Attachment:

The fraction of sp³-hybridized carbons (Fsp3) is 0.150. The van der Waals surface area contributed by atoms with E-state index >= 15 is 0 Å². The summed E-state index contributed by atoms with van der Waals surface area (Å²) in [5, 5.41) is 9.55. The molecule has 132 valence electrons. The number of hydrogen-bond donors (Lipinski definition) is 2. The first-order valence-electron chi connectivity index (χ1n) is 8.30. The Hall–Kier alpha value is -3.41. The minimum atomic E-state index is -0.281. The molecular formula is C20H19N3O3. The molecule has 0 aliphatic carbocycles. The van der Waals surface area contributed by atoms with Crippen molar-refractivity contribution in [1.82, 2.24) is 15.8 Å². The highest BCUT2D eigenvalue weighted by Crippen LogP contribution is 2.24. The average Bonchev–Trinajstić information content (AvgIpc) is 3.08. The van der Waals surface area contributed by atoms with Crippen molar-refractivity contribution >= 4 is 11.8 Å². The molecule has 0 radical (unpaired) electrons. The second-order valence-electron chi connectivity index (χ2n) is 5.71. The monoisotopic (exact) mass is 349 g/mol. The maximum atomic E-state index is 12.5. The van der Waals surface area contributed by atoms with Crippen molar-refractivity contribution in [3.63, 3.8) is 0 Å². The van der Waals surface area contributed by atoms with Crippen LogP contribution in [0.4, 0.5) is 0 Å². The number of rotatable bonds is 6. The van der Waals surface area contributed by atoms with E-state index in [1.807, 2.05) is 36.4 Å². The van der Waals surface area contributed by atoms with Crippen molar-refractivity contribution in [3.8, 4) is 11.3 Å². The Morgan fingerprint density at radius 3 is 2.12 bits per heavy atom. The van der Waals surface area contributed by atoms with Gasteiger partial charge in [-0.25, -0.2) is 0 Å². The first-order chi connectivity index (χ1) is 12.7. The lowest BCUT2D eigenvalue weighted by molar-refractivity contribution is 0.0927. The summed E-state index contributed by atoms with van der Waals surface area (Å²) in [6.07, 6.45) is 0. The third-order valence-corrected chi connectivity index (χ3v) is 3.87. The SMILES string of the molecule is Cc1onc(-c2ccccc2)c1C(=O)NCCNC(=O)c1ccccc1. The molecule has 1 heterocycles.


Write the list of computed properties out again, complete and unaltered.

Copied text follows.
The fraction of sp³-hybridized carbons (Fsp3) is 0.150. The van der Waals surface area contributed by atoms with E-state index >= 15 is 0 Å². The summed E-state index contributed by atoms with van der Waals surface area (Å²) in [5, 5.41) is 9.55. The molecule has 132 valence electrons. The number of hydrogen-bond donors (Lipinski definition) is 2. The first-order valence-electron chi connectivity index (χ1n) is 8.30. The Hall–Kier alpha value is -3.41. The minimum atomic E-state index is -0.281. The molecular formula is C20H19N3O3. The molecule has 0 aliphatic carbocycles. The van der Waals surface area contributed by atoms with Crippen molar-refractivity contribution in [1.82, 2.24) is 15.8 Å². The highest BCUT2D eigenvalue weighted by Crippen LogP contribution is 2.24. The average Bonchev–Trinajstić information content (AvgIpc) is 3.08. The van der Waals surface area contributed by atoms with Crippen molar-refractivity contribution >= 4 is 11.8 Å². The molecule has 0 radical (unpaired) electrons. The second-order valence-electron chi connectivity index (χ2n) is 5.71. The monoisotopic (exact) mass is 349 g/mol. The maximum atomic E-state index is 12.5. The van der Waals surface area contributed by atoms with Crippen molar-refractivity contribution in [3.63, 3.8) is 0 Å². The van der Waals surface area contributed by atoms with Crippen LogP contribution in [0.4, 0.5) is 0 Å². The number of rotatable bonds is 6. The van der Waals surface area contributed by atoms with E-state index in [1.807, 2.05) is 36.4 Å². The van der Waals surface area contributed by atoms with Crippen molar-refractivity contribution in [3.8, 4) is 11.3 Å². The Morgan fingerprint density at radius 3 is 2.12 bits per heavy atom. The van der Waals surface area contributed by atoms with Gasteiger partial charge in [-0.25, -0.2) is 0 Å². The first-order chi connectivity index (χ1) is 12.7. The lowest BCUT2D eigenvalue weighted by molar-refractivity contribution is 0.0927. The summed E-state index contributed by atoms with van der Waals surface area (Å²) in [6.07, 6.45) is 0. The third-order valence-corrected chi connectivity index (χ3v) is 3.87. The SMILES string of the molecule is Cc1onc(-c2ccccc2)c1C(=O)NCCNC(=O)c1ccccc1. The molecule has 1 heterocycles.